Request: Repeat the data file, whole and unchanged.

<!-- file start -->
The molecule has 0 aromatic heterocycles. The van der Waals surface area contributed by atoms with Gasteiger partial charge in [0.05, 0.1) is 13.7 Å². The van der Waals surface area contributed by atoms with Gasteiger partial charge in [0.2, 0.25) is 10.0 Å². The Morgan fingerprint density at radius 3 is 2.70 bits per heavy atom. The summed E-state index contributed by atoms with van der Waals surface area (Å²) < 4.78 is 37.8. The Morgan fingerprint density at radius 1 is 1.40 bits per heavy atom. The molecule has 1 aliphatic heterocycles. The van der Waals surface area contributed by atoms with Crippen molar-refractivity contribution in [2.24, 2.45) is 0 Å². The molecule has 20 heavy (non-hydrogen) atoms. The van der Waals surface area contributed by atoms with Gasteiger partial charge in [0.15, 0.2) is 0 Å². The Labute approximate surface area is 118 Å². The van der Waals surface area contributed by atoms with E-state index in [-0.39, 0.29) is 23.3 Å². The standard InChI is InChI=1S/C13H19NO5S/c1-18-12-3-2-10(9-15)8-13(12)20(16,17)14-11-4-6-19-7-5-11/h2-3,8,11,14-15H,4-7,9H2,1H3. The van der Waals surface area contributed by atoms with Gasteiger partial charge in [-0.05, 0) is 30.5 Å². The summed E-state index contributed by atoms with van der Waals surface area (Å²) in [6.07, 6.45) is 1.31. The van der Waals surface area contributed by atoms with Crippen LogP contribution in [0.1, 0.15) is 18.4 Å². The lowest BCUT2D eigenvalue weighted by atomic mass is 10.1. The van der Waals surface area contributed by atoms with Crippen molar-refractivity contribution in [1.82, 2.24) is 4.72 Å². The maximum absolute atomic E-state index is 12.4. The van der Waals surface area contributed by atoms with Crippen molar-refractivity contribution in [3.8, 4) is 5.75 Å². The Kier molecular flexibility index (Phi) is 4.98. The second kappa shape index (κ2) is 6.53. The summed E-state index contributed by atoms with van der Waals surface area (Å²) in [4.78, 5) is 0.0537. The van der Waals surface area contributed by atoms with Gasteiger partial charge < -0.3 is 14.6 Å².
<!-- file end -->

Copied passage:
The molecule has 0 aromatic heterocycles. The van der Waals surface area contributed by atoms with Gasteiger partial charge in [0.05, 0.1) is 13.7 Å². The van der Waals surface area contributed by atoms with Gasteiger partial charge in [0.2, 0.25) is 10.0 Å². The Morgan fingerprint density at radius 3 is 2.70 bits per heavy atom. The summed E-state index contributed by atoms with van der Waals surface area (Å²) < 4.78 is 37.8. The Morgan fingerprint density at radius 1 is 1.40 bits per heavy atom. The molecule has 1 aliphatic heterocycles. The van der Waals surface area contributed by atoms with Crippen molar-refractivity contribution in [2.24, 2.45) is 0 Å². The molecule has 20 heavy (non-hydrogen) atoms. The van der Waals surface area contributed by atoms with Gasteiger partial charge in [0.15, 0.2) is 0 Å². The Labute approximate surface area is 118 Å². The van der Waals surface area contributed by atoms with E-state index in [-0.39, 0.29) is 23.3 Å². The standard InChI is InChI=1S/C13H19NO5S/c1-18-12-3-2-10(9-15)8-13(12)20(16,17)14-11-4-6-19-7-5-11/h2-3,8,11,14-15H,4-7,9H2,1H3. The van der Waals surface area contributed by atoms with Gasteiger partial charge in [-0.05, 0) is 30.5 Å². The summed E-state index contributed by atoms with van der Waals surface area (Å²) in [6.07, 6.45) is 1.31. The van der Waals surface area contributed by atoms with Crippen LogP contribution in [0.1, 0.15) is 18.4 Å². The lowest BCUT2D eigenvalue weighted by atomic mass is 10.1. The van der Waals surface area contributed by atoms with Crippen molar-refractivity contribution in [1.82, 2.24) is 4.72 Å². The maximum absolute atomic E-state index is 12.4. The van der Waals surface area contributed by atoms with Crippen molar-refractivity contribution in [3.8, 4) is 5.75 Å². The Kier molecular flexibility index (Phi) is 4.98. The second kappa shape index (κ2) is 6.53. The summed E-state index contributed by atoms with van der Waals surface area (Å²) in [4.78, 5) is 0.0537. The van der Waals surface area contributed by atoms with Gasteiger partial charge < -0.3 is 14.6 Å².